Did you know that business travel is not the only type of deduction you can submit to the IRS? Trips made for charitable or medical purposes count too!
Deducting mileage expenses relating to charitable activities can be handled through the Standard Charity Mileage Rate, or by deducting the actual expenses associated with the trip.
For example, doing volunteer work would qualify you to deduct the trips to and from the place of volunteering, using the Charitable Mileage Rate.
You can deduct as a charitable contribution any unreimbursed out-of-pocket expenses that are directly related to the use of your car in giving services to a charitable organization. For example, you can deduct your driving expenses if you drive each week to a local hospital to volunteer.
You can deduct your actual expenses, which primarily consist of gas and oil. However, you cannot deduct general repair and maintenance expenses, depreciation, registration fees, or the costs of tires or insurance.
Instead of deducting your actual expenses, you can use the standard mileage rate of 14 cents a mile for charitable activities. The 14 cents per mile rate is very low. It hasn’t been adjusted in many years. Thus, you'll likely get a larger deduction if you use the actual expense method.
You can deduct parking fees and tolls whether you use your actual expenses or the standard mileage rate.
Medical expenses can be a large part of your yearly spending, especially if you were admitted to a hospital or clinic in the recent past.
Deductible medical expenses include payments for transportation primarily for and essential to medical care that qualify as medical expenses, such as payments of the actual fare for a taxi, bus, train, ambulance, or for medical transportation by personal car, the amount of your actual out-of-pocket expenses such as for gas and oil, or the amount of the standard mileage rate for medical expenses, plus the cost of tolls and parking fees
You cannot include in medical expenses depreciation, insurance, general repair or maintenance expenses. This differs from the way the actual expense method works when you drive for business. The following items cannot be deducted either:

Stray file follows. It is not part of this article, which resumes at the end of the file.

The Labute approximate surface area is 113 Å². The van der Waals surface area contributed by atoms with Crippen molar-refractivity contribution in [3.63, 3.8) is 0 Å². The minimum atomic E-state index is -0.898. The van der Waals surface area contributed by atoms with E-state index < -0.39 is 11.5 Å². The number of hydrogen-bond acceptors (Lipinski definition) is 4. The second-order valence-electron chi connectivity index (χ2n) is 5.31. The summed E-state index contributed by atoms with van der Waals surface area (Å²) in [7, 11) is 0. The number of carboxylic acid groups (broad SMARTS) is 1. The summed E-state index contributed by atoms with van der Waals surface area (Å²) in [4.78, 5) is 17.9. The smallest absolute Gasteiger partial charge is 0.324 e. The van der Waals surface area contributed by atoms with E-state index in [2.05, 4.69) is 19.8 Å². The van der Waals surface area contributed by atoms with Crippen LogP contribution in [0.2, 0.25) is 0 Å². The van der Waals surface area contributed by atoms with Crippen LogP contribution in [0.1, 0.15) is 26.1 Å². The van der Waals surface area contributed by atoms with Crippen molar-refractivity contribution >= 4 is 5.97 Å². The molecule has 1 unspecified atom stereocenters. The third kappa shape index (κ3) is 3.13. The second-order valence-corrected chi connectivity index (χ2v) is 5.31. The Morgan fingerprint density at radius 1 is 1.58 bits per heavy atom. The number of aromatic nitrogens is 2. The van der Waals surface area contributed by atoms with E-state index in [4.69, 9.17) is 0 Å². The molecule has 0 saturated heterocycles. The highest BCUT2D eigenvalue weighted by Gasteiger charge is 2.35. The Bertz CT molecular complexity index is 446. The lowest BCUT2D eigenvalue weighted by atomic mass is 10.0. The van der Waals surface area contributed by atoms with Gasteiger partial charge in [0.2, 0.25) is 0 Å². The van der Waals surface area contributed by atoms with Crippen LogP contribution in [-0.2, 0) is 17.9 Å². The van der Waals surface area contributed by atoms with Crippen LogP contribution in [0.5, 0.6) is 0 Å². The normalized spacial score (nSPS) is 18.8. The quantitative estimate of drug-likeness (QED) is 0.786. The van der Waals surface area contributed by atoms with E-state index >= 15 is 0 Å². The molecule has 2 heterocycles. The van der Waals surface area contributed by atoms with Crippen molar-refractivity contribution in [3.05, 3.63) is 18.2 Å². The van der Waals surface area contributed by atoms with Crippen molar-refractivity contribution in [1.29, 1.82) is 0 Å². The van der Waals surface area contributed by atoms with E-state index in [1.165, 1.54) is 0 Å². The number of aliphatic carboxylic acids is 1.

- the cost of going to and from work
- travel for purely personal reasons to another city for an operation or other medical care
- travel that is merely for the general improvement of your health, or
the cost of operating a specially equipped car for other than medical reasons.
Itemizing Your Deductions
First, to deduct any nonbusiness driving, you must itemize your personal deductions instead of taking the standard deduction. You should itemize only when your total itemized deductions on IRS Schedule A exceed the standard deduction for the year—$6,200 for singles and $12,200 for married filing jointly in 2014. Your itemized deductions include such items as mortgage interest and taxes you pay for your residence, charitable contributions, medical expenses, unreimbursed employee expenses, state income taxes, and certain other items.
If you do itemize, you can deduct driving costs as part of the medical expense deduction. However, this deduction has its own limitations. You may deduct your medical expenses only to the extent they exceed 10% of your annual adjusted gross income (but, if you’re over 65, the threshold is 7.5% of AGI through 2017).
If you use the standard medical mileage rate, you may deduct 24 cents per mile driven for medical reasons. This is much lower than the standard mileage rate applicable to business driving—57.5 cents per mile in 2015.
No matter which method you use, you can also include parking fees and tolls.
You should use whichever method gives you the largest deduction.
Example: In 2015, Bill drove 2,800 miles for medical reasons. He spent $500 for gas, $30 for oil, and $100 for tolls and parking. His total using the actual expense method is $630. His total using the standard medical mileage rate is $672 (24 cents x 2,800 = $672). He adds the $100 tolls and parking for a total of $772. Bill includes the $772 of car expenses with his other medical expenses for the year because the $772 is more than the $630 he figured using actual expenses.